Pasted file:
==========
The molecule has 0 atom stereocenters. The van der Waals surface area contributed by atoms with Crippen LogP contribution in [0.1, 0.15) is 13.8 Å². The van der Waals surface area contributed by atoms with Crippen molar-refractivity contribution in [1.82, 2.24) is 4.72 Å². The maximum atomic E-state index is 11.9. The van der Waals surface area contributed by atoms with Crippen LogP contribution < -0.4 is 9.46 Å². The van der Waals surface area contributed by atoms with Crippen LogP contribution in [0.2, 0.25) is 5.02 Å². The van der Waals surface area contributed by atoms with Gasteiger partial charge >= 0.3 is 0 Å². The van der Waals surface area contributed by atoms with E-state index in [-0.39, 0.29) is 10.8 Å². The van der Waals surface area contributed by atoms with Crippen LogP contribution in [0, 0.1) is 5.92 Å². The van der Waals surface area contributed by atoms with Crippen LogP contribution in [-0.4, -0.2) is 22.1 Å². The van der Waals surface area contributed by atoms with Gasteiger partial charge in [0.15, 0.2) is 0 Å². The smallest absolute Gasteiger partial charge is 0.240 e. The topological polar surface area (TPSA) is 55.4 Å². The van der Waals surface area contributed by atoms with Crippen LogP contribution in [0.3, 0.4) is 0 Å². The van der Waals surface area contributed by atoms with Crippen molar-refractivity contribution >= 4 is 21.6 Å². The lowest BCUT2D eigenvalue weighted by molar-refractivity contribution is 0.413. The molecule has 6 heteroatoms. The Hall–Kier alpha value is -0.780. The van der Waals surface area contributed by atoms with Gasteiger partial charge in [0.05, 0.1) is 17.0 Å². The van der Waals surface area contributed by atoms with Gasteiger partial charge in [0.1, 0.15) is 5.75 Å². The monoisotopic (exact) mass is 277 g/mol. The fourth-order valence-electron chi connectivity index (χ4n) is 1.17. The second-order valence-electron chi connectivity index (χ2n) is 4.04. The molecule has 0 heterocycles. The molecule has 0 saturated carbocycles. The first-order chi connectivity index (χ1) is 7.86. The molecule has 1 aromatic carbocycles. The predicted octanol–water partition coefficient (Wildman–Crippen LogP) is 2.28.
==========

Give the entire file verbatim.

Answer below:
The molecule has 0 atom stereocenters. The van der Waals surface area contributed by atoms with Crippen LogP contribution in [0.1, 0.15) is 13.8 Å². The van der Waals surface area contributed by atoms with Crippen molar-refractivity contribution in [1.82, 2.24) is 4.72 Å². The maximum atomic E-state index is 11.9. The van der Waals surface area contributed by atoms with Crippen LogP contribution < -0.4 is 9.46 Å². The van der Waals surface area contributed by atoms with Crippen LogP contribution in [0.2, 0.25) is 5.02 Å². The van der Waals surface area contributed by atoms with Gasteiger partial charge >= 0.3 is 0 Å². The van der Waals surface area contributed by atoms with E-state index in [-0.39, 0.29) is 10.8 Å². The van der Waals surface area contributed by atoms with Crippen LogP contribution in [0, 0.1) is 5.92 Å². The van der Waals surface area contributed by atoms with Crippen LogP contribution in [-0.4, -0.2) is 22.1 Å². The van der Waals surface area contributed by atoms with Gasteiger partial charge in [0.15, 0.2) is 0 Å². The smallest absolute Gasteiger partial charge is 0.240 e. The topological polar surface area (TPSA) is 55.4 Å². The van der Waals surface area contributed by atoms with Crippen LogP contribution in [0.3, 0.4) is 0 Å². The van der Waals surface area contributed by atoms with Crippen molar-refractivity contribution >= 4 is 21.6 Å². The lowest BCUT2D eigenvalue weighted by molar-refractivity contribution is 0.413. The molecule has 6 heteroatoms. The Hall–Kier alpha value is -0.780. The van der Waals surface area contributed by atoms with Gasteiger partial charge in [0.05, 0.1) is 17.0 Å². The van der Waals surface area contributed by atoms with Gasteiger partial charge in [0.1, 0.15) is 5.75 Å². The monoisotopic (exact) mass is 277 g/mol. The fourth-order valence-electron chi connectivity index (χ4n) is 1.17. The second-order valence-electron chi connectivity index (χ2n) is 4.04. The molecule has 0 heterocycles. The molecule has 0 saturated carbocycles. The first-order chi connectivity index (χ1) is 7.86. The molecule has 1 aromatic carbocycles. The predicted octanol–water partition coefficient (Wildman–Crippen LogP) is 2.28.